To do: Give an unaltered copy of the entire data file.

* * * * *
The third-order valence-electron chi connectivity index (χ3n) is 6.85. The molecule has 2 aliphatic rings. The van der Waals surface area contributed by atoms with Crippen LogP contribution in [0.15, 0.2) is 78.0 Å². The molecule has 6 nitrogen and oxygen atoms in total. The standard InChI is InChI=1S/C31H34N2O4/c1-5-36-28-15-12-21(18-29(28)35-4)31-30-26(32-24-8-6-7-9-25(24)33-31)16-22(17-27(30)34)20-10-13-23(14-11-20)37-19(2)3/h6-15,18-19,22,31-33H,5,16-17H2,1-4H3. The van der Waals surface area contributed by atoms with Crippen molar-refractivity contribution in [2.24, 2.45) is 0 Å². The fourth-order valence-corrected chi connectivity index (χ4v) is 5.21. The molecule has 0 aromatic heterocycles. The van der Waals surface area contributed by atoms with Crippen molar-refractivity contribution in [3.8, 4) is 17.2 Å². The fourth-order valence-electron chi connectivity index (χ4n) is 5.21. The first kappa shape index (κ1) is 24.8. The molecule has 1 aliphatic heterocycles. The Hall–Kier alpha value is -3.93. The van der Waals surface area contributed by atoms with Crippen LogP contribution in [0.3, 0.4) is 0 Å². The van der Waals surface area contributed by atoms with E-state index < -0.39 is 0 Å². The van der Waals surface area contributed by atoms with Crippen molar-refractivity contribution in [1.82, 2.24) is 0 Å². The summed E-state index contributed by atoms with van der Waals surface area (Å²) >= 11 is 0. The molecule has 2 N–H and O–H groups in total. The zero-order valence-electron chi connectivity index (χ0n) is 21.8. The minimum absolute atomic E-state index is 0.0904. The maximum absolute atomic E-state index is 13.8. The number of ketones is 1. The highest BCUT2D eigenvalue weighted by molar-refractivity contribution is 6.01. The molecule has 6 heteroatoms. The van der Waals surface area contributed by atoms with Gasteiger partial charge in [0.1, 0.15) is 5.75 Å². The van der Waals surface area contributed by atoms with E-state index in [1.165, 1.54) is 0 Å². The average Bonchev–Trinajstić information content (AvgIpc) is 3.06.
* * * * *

The third-order valence-electron chi connectivity index (χ3n) is 6.85. The molecule has 2 aliphatic rings. The van der Waals surface area contributed by atoms with Crippen LogP contribution in [0.15, 0.2) is 78.0 Å². The molecule has 6 nitrogen and oxygen atoms in total. The standard InChI is InChI=1S/C31H34N2O4/c1-5-36-28-15-12-21(18-29(28)35-4)31-30-26(32-24-8-6-7-9-25(24)33-31)16-22(17-27(30)34)20-10-13-23(14-11-20)37-19(2)3/h6-15,18-19,22,31-33H,5,16-17H2,1-4H3. The van der Waals surface area contributed by atoms with Crippen molar-refractivity contribution in [2.24, 2.45) is 0 Å². The fourth-order valence-corrected chi connectivity index (χ4v) is 5.21. The molecule has 0 aromatic heterocycles. The van der Waals surface area contributed by atoms with Crippen molar-refractivity contribution in [3.8, 4) is 17.2 Å². The fourth-order valence-electron chi connectivity index (χ4n) is 5.21. The first kappa shape index (κ1) is 24.8. The molecule has 1 aliphatic heterocycles. The Hall–Kier alpha value is -3.93. The van der Waals surface area contributed by atoms with Crippen LogP contribution in [0.3, 0.4) is 0 Å². The van der Waals surface area contributed by atoms with E-state index < -0.39 is 0 Å². The van der Waals surface area contributed by atoms with Crippen molar-refractivity contribution in [1.82, 2.24) is 0 Å². The summed E-state index contributed by atoms with van der Waals surface area (Å²) >= 11 is 0. The molecule has 2 N–H and O–H groups in total. The zero-order valence-electron chi connectivity index (χ0n) is 21.8. The minimum absolute atomic E-state index is 0.0904. The maximum absolute atomic E-state index is 13.8. The number of ketones is 1. The highest BCUT2D eigenvalue weighted by molar-refractivity contribution is 6.01. The molecule has 6 heteroatoms. The van der Waals surface area contributed by atoms with Gasteiger partial charge in [0.1, 0.15) is 5.75 Å². The van der Waals surface area contributed by atoms with E-state index in [1.165, 1.54) is 0 Å². The average Bonchev–Trinajstić information content (AvgIpc) is 3.06.